In the year of 1895 Oscar Wilde was accused by the Marquis of Queensbury of posing as a sodomite. Despite the advice of friends, Wilde chose not to let the matter of this public accusation drop. Queensbury presented this as a righteous moral crusade. In reality he was a notorious womaniser and a man detested by his own family - including the son he professed to want to save from Wilde's attentions - and harboured a hatred against the artistic Bohemia that Wilde represented.
All images shot with the X-Pro2 and the 16mm f/1.4, 35mm f/1.4 and 56mm f/1.2 lenses.
Not particularly caring at all for the man, nor wishing to settle the issue in a display of fisticuffs in the Queensbury rules fashion, Wilde ignored the advice of his friends to let the matter drop. This was not only to protect his reputation but in part to carry his honed art of wit – the unexpected copulation of ideas – from the dinner party to the grand stage of the law court. Considering the times it was a daring move on Wilde’s part, but one that tragically backfired. Accustomed to the last word in debate Wilde felt he could carry the day with the thrust, parry and riposte of his keen wit and fierce intellect, setting his own terms for the engagement by turning the affair into the high drama. Unfortunately Queensbury was willing to do everything in his power to make the drama one in the keeping of a tragedy.
For although Wilde's performance in court was in part a brilliant one, so too was the able cross-examination of prosecution. Despite his eloquence – and his ability at times to draw a hearty laugh from the audience – the evidence brought against him in court was sufficiently damning in the eyes of the jury. “The truth is rarely pure and never simple,” Wilde posed to them. This didn't wash with the jury. They also were unmoved by his argument that his two mildly erotic letters of adoration to the physical persons of Mr Taylor and Queensbury's son, Mr Douglas, were merely prose sonnets, entirely innocent literary exercises in style. They had no time for his discourse on aesthetics and meaning either, and the damning testimony of a passel of rent-boys unearthed by Queensbury's agents entirely undid him. He lost the case of libel, had the legal costs awarded against him and was bankrupted. Worse yet his failure to counter the accusation exposed him to arrest for indulging in 'the love that dare not speak its name'.
Less than a hundred days later it was Wilde himself who was on trial, and he was ultimately sentenced to two years hard labour for the crime of homosexuality.
In Mappa Mundi’s excellent production ‘The Trial of Oscar Wilde’ which went on tour earlier this year, the icon is made human. The play relies on the great man’s own words - recorded in the legal shorthand transcript of the time - and deftly avoids the trap of telling a plodding tale of heroic martyrdom. There is enough inherent drama in the transcript to evoke that great theatrical element of tragic hubris, and through the small cast’s compelling performances the charged atmosphere of that fateful trial is brought back to life.
Actor Steven Elliot shifts superbly through Wilde’s successive phases of amusement and joy at wordplay and the cut and thrust of the early debates, before a mounting brittle terseness, a mixture of exasperated anger and desperation, begins to show as the tide turns against him. As the evidence mounts and Wilde begins to stumble into the cunning verbal snares planted by Edward Carson, Elliot ably conveys the gradual dawning realisation of having committed a fatal error. The carefree arrogance and the easy smile melt away, his knuckles show white as he grips the stand; he ceases to play for an audience and begins to fight for his life.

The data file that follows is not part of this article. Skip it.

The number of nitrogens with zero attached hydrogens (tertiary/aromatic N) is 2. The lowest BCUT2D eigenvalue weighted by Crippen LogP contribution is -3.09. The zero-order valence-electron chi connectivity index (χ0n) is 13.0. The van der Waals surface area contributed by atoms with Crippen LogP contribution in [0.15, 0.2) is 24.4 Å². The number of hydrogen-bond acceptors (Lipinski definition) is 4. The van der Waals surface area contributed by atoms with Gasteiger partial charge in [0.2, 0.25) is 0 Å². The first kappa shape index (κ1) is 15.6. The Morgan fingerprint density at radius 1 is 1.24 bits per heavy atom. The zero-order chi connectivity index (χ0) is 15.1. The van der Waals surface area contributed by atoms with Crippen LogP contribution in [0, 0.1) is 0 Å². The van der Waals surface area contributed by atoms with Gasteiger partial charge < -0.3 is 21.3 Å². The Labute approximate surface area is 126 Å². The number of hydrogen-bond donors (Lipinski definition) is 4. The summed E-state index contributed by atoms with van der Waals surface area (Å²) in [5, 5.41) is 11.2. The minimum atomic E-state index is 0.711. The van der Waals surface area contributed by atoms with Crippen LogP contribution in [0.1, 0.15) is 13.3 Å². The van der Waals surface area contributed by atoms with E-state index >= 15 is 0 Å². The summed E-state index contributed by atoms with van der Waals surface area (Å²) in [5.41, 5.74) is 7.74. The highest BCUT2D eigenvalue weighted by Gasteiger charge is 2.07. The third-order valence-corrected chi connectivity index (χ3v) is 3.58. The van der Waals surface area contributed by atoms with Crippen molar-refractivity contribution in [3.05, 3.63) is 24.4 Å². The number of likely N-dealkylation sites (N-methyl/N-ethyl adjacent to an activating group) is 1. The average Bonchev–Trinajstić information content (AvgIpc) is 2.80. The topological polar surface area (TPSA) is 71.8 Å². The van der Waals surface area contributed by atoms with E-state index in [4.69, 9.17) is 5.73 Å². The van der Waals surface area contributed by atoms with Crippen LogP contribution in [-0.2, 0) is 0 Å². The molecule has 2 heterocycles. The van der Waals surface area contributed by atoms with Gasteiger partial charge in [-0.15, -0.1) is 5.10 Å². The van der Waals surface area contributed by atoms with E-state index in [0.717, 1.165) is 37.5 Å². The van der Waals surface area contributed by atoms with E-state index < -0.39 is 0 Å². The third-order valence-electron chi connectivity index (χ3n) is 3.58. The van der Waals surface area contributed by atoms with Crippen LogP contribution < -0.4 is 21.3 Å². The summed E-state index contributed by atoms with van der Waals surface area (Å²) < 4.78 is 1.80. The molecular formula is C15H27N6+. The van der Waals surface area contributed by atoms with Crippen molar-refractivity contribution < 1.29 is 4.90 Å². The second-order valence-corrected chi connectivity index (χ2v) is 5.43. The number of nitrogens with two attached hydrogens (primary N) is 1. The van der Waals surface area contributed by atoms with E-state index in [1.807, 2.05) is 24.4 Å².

Despite his tragic downfall, there's a thrill to be had in watching Wilde's genius with the English language at play. In addition, I had the pleasure of being called on to take a series of portraits of the actor during rehearsals, and in the shooting of a trailer for the theatrical tour. The rehearsal took place in the grand star chambers of Cardiff City Hall, a fitting setting in keeping of the period. The photographs revolved around a mix of Wilde's amused contempt at reading a dismissive review of one of his works, shots of introspection, and a scattering taken with the grand chamber in which he is brought to trial. I confess to having felt a little tension as I’m still getting a feel for portraits. Fortunately having such an expressive and patient actor as Steven Elliot made it a good deal easier. He reminded me somewhat of that late, great Shakespearean actor Robert Stephens whose villainous turn in The Box of Delights I enjoyed so much as a kid.
Wilde's infamous trial is one that has lost none of its resonance. Whilst British society since Wilde's day has become more tolerant (itself kind of a loaded word, implying a wrong to be tolerant of) it is a sad truth that homophobia is still rife in many corners of the globe, perhaps no where more chillingly of late than in Chechnya, where extra-judicial torture and killings are almost taking the shape of a pogrom. And whilst Australia's recent ruling is cause for celebration, there are organisations such as the LGBT rights charity Stonewall Cymru (who lent support to the production) that still need our support in the fight against hate crime.
Oscar Wilde was no innocent and certainly no hero, but he was a great artist whose works have lost none of their genius and a man - a wilful, egotistical and arguably foolish but brilliant man - who suffered a great injustice at the hands of British law. Perhaps he'd have taken comfort if he knew that his downfall was to make for cracking theatre more than a century later. After all, there's nothing more dramatic than a courtroom drama.
Oh, and his short story The Selfish Giant still has the power to make me blub.
Thanks for letting me waffle, and I hope you enjoyed the pictures.